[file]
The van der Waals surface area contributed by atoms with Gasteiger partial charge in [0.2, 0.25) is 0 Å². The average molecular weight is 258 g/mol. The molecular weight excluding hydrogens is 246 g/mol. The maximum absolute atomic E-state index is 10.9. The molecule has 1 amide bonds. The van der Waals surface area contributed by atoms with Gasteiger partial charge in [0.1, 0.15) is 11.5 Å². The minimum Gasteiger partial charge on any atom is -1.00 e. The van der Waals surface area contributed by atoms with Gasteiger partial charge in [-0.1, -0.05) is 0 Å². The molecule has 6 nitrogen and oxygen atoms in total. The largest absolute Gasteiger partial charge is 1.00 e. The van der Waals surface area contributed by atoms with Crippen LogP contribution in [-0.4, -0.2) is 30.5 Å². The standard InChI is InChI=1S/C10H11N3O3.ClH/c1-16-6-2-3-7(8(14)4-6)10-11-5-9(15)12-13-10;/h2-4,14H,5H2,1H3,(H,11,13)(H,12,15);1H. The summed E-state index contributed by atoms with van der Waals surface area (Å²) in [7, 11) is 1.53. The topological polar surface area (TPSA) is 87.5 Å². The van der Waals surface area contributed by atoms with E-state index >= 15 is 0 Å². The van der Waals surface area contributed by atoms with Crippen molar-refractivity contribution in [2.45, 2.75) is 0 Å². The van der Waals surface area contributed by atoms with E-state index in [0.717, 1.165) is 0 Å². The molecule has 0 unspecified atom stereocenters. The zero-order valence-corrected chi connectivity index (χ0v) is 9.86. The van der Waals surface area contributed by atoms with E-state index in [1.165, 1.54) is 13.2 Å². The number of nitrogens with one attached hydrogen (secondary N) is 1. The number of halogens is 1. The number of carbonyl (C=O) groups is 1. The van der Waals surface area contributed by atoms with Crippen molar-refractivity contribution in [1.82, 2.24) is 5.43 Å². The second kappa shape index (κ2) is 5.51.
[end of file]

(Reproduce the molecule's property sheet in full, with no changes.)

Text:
The van der Waals surface area contributed by atoms with Gasteiger partial charge in [0.2, 0.25) is 0 Å². The average molecular weight is 258 g/mol. The molecular weight excluding hydrogens is 246 g/mol. The maximum absolute atomic E-state index is 10.9. The molecule has 1 amide bonds. The van der Waals surface area contributed by atoms with Gasteiger partial charge in [0.1, 0.15) is 11.5 Å². The minimum Gasteiger partial charge on any atom is -1.00 e. The van der Waals surface area contributed by atoms with Gasteiger partial charge in [-0.1, -0.05) is 0 Å². The molecule has 6 nitrogen and oxygen atoms in total. The largest absolute Gasteiger partial charge is 1.00 e. The van der Waals surface area contributed by atoms with Crippen LogP contribution in [-0.4, -0.2) is 30.5 Å². The standard InChI is InChI=1S/C10H11N3O3.ClH/c1-16-6-2-3-7(8(14)4-6)10-11-5-9(15)12-13-10;/h2-4,14H,5H2,1H3,(H,11,13)(H,12,15);1H. The summed E-state index contributed by atoms with van der Waals surface area (Å²) in [7, 11) is 1.53. The topological polar surface area (TPSA) is 87.5 Å². The van der Waals surface area contributed by atoms with E-state index >= 15 is 0 Å². The van der Waals surface area contributed by atoms with Crippen molar-refractivity contribution in [2.45, 2.75) is 0 Å². The van der Waals surface area contributed by atoms with E-state index in [0.717, 1.165) is 0 Å². The molecule has 0 unspecified atom stereocenters. The zero-order valence-corrected chi connectivity index (χ0v) is 9.86. The van der Waals surface area contributed by atoms with E-state index in [1.165, 1.54) is 13.2 Å². The number of nitrogens with one attached hydrogen (secondary N) is 1. The number of halogens is 1. The number of carbonyl (C=O) groups is 1. The van der Waals surface area contributed by atoms with Crippen molar-refractivity contribution in [1.82, 2.24) is 5.43 Å². The second kappa shape index (κ2) is 5.51.